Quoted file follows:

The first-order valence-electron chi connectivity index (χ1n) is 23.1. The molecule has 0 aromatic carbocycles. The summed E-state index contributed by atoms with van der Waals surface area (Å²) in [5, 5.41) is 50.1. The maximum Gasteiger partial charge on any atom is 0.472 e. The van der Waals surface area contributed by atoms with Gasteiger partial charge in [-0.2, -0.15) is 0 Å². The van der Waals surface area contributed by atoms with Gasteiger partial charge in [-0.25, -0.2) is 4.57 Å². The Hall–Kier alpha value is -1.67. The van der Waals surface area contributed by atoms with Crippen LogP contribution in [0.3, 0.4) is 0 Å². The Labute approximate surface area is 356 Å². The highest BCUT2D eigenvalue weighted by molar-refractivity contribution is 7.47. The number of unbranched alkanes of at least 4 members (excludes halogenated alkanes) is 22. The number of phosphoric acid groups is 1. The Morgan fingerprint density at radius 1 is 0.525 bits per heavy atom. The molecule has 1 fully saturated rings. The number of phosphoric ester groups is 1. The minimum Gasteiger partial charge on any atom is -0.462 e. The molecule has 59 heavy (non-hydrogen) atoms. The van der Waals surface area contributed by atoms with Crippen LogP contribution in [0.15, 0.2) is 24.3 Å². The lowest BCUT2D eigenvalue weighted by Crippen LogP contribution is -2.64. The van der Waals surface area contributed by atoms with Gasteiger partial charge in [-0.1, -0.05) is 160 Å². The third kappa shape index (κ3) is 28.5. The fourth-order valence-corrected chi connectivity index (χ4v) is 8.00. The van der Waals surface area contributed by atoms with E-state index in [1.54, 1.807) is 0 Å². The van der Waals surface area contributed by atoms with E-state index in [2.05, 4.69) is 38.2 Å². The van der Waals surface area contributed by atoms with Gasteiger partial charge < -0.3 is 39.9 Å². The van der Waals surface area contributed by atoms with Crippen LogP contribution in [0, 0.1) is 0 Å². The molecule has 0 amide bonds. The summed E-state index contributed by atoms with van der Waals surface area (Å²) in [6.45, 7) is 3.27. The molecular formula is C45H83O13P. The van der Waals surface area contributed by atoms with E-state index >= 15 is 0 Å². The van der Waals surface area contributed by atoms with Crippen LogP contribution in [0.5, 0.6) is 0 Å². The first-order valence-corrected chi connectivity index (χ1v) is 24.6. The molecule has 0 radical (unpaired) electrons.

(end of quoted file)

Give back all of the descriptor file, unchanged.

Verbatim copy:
The first-order valence-electron chi connectivity index (χ1n) is 23.1. The molecule has 0 aromatic carbocycles. The summed E-state index contributed by atoms with van der Waals surface area (Å²) in [5, 5.41) is 50.1. The maximum Gasteiger partial charge on any atom is 0.472 e. The van der Waals surface area contributed by atoms with Gasteiger partial charge in [-0.2, -0.15) is 0 Å². The van der Waals surface area contributed by atoms with Gasteiger partial charge in [-0.25, -0.2) is 4.57 Å². The Hall–Kier alpha value is -1.67. The van der Waals surface area contributed by atoms with Crippen LogP contribution in [0.3, 0.4) is 0 Å². The Labute approximate surface area is 356 Å². The highest BCUT2D eigenvalue weighted by molar-refractivity contribution is 7.47. The number of unbranched alkanes of at least 4 members (excludes halogenated alkanes) is 22. The number of phosphoric acid groups is 1. The Morgan fingerprint density at radius 1 is 0.525 bits per heavy atom. The molecule has 1 fully saturated rings. The number of phosphoric ester groups is 1. The minimum Gasteiger partial charge on any atom is -0.462 e. The molecule has 59 heavy (non-hydrogen) atoms. The van der Waals surface area contributed by atoms with Crippen LogP contribution in [0.15, 0.2) is 24.3 Å². The lowest BCUT2D eigenvalue weighted by Crippen LogP contribution is -2.64. The van der Waals surface area contributed by atoms with Gasteiger partial charge in [-0.1, -0.05) is 160 Å². The third kappa shape index (κ3) is 28.5. The fourth-order valence-corrected chi connectivity index (χ4v) is 8.00. The van der Waals surface area contributed by atoms with E-state index in [1.54, 1.807) is 0 Å². The van der Waals surface area contributed by atoms with E-state index in [2.05, 4.69) is 38.2 Å². The van der Waals surface area contributed by atoms with Gasteiger partial charge < -0.3 is 39.9 Å². The van der Waals surface area contributed by atoms with Crippen LogP contribution in [0, 0.1) is 0 Å². The molecule has 0 amide bonds. The summed E-state index contributed by atoms with van der Waals surface area (Å²) in [6.45, 7) is 3.27. The molecular formula is C45H83O13P. The van der Waals surface area contributed by atoms with E-state index >= 15 is 0 Å². The van der Waals surface area contributed by atoms with Crippen LogP contribution in [0.5, 0.6) is 0 Å². The first-order valence-corrected chi connectivity index (χ1v) is 24.6. The molecule has 0 radical (unpaired) electrons.